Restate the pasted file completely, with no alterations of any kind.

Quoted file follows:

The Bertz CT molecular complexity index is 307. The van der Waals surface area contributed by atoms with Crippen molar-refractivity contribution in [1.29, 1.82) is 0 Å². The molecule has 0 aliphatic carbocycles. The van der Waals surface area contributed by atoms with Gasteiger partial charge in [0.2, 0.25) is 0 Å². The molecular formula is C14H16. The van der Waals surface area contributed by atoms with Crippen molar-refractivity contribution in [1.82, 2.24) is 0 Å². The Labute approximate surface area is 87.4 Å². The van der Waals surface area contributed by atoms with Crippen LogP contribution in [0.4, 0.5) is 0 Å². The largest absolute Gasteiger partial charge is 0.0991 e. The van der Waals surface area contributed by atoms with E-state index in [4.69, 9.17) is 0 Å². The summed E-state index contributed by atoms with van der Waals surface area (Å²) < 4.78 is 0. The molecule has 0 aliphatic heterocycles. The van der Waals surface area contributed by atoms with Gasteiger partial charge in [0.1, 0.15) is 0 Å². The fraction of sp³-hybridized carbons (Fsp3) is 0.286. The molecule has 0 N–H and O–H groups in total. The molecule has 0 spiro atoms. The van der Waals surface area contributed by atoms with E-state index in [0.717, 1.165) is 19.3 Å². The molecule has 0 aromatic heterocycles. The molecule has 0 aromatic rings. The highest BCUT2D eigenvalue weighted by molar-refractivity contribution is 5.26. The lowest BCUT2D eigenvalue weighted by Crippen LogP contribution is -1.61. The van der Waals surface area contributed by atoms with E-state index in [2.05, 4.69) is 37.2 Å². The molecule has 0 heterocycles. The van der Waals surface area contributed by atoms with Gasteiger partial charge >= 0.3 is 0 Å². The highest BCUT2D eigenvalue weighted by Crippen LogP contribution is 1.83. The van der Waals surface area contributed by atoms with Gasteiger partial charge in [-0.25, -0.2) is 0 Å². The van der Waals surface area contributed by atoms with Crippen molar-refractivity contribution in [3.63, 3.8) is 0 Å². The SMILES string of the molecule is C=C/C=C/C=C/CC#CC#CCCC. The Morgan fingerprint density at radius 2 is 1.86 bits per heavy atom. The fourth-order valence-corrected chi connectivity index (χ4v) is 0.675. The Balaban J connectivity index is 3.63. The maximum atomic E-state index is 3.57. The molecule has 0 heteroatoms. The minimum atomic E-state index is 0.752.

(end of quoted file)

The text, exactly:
The Bertz CT molecular complexity index is 307. The van der Waals surface area contributed by atoms with Crippen molar-refractivity contribution in [1.29, 1.82) is 0 Å². The molecule has 0 aliphatic carbocycles. The van der Waals surface area contributed by atoms with Gasteiger partial charge in [0.2, 0.25) is 0 Å². The molecular formula is C14H16. The van der Waals surface area contributed by atoms with Crippen molar-refractivity contribution in [1.82, 2.24) is 0 Å². The Labute approximate surface area is 87.4 Å². The van der Waals surface area contributed by atoms with Crippen LogP contribution in [0.4, 0.5) is 0 Å². The largest absolute Gasteiger partial charge is 0.0991 e. The van der Waals surface area contributed by atoms with E-state index in [4.69, 9.17) is 0 Å². The summed E-state index contributed by atoms with van der Waals surface area (Å²) < 4.78 is 0. The molecule has 0 aliphatic heterocycles. The van der Waals surface area contributed by atoms with Gasteiger partial charge in [0.1, 0.15) is 0 Å². The fraction of sp³-hybridized carbons (Fsp3) is 0.286. The molecule has 0 N–H and O–H groups in total. The molecule has 0 spiro atoms. The van der Waals surface area contributed by atoms with E-state index in [0.717, 1.165) is 19.3 Å². The molecule has 0 aromatic heterocycles. The molecule has 0 aromatic rings. The highest BCUT2D eigenvalue weighted by molar-refractivity contribution is 5.26. The lowest BCUT2D eigenvalue weighted by Crippen LogP contribution is -1.61. The van der Waals surface area contributed by atoms with E-state index in [2.05, 4.69) is 37.2 Å². The molecule has 0 heterocycles. The van der Waals surface area contributed by atoms with Gasteiger partial charge >= 0.3 is 0 Å². The highest BCUT2D eigenvalue weighted by Crippen LogP contribution is 1.83. The van der Waals surface area contributed by atoms with Gasteiger partial charge in [-0.25, -0.2) is 0 Å². The van der Waals surface area contributed by atoms with Crippen molar-refractivity contribution in [3.63, 3.8) is 0 Å². The SMILES string of the molecule is C=C/C=C/C=C/CC#CC#CCCC. The Morgan fingerprint density at radius 2 is 1.86 bits per heavy atom. The fourth-order valence-corrected chi connectivity index (χ4v) is 0.675. The Balaban J connectivity index is 3.63. The maximum atomic E-state index is 3.57. The molecule has 0 heteroatoms. The minimum atomic E-state index is 0.752.